In addition, Suanet suggested that public health interventions focused on loneliness prevention should provide tools and training to help older adults keep a sense of control over their lives, rather than just offering social activities.
“I’m not surprised by the findings,” Hawkley said. “There’s definitely a connection between a sense of autonomy that plays into feelings of loneliness.”
She points to adult children who push their elderly parents into a community or nursing home facility against their wishes, and wonders if that might not be a disservice at times.
“They end up in a place where they haven’t had a choice who they’re living with and sometimes they don’t get along with who they’re living with. They’re stuck,” she said. ” A sense of mastery over your life is critical at all ages of adulthood.”
Other ways to assist an aging relative are to provide “opportunities to engage in the community, whether it’s volunteering or being part of an activity group of some kind, even if it’s the recreation center,” Hawkley said.
And don’t forget the role of social media. While research shows that social media is isolating for youth today, it’s the opposite for the aging population.
“Older adults use social media differently than younger adults,” Hawkley said. “They’re using it to fortify existing relationships, not a place to discover new stuff. It’s a place to connect with the grandkids that live on the other side of the country. “
Rising loneliness in youth
One concerning aspect not covered by these studies is the growing prevalence of loneliness among young people under age 25.
“There’s really creditable evidence that we need to be worried about younger adults being lonely, and not just in this country, or maybe even lonelier than they have been in the past,” Hawkley said.
A study of 1,200 people done by George Mason University in the US found one in three youth below the age of 25 felt lonely, while only 11% of adults older than 65 felt the same. Another study in the UK found 40% of youth 16 to 24 felt lonely “often or very often,” compared to 27% of adults over 75.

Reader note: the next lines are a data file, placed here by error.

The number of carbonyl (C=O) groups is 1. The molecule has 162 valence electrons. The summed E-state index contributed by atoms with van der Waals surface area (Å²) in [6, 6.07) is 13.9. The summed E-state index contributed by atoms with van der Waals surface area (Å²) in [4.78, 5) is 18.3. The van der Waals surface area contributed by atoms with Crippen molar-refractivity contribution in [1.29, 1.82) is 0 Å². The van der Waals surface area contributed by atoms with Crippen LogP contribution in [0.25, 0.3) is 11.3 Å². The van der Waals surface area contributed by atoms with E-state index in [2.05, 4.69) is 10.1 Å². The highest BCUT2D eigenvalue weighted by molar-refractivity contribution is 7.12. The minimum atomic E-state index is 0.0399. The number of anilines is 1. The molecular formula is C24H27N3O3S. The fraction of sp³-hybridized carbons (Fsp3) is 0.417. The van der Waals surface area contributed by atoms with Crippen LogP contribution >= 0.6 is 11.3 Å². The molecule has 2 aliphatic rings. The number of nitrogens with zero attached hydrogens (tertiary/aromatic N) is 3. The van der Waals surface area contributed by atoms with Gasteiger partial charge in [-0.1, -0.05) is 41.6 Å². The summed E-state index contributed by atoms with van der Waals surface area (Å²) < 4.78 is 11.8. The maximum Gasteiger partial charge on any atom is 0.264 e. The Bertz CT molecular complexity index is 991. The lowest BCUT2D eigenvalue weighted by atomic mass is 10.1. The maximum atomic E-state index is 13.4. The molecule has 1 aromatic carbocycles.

“Our research shows that loneliness is a subjective mental state rather than an age-related symptom,” said Stephanie Cacioppo, director of the Brain Dynamics Laboratory at the University of Chicago Pritzker School of Medicine, in an email. “Loneliness does not discriminate. Everyone is at risk.”
One of the benefits of age, Hawkley points out, is that you learn how to develop relationships that provide protection from loneliness and depression.
“You build up a repertoire of resources, you become resilient,” she said. “You figure out a way of navigating this world and obtaining the kinds of social connections you need. And so loneliness levels peak in young adulthood and then they decline after that.”
Will that happen for today’s youth? Will those feelings of loneliness subside?
“That’s worth worrying about because that’s what they’re taking with them into the rest of their life,” Hawkley said.
“Are they establishing habits that will leave them deprived of the kind of social network they need to carry them through the rest of their life?” she wondered.
“And are they going to be amping up the rate of loneliness in future generations of older adults?”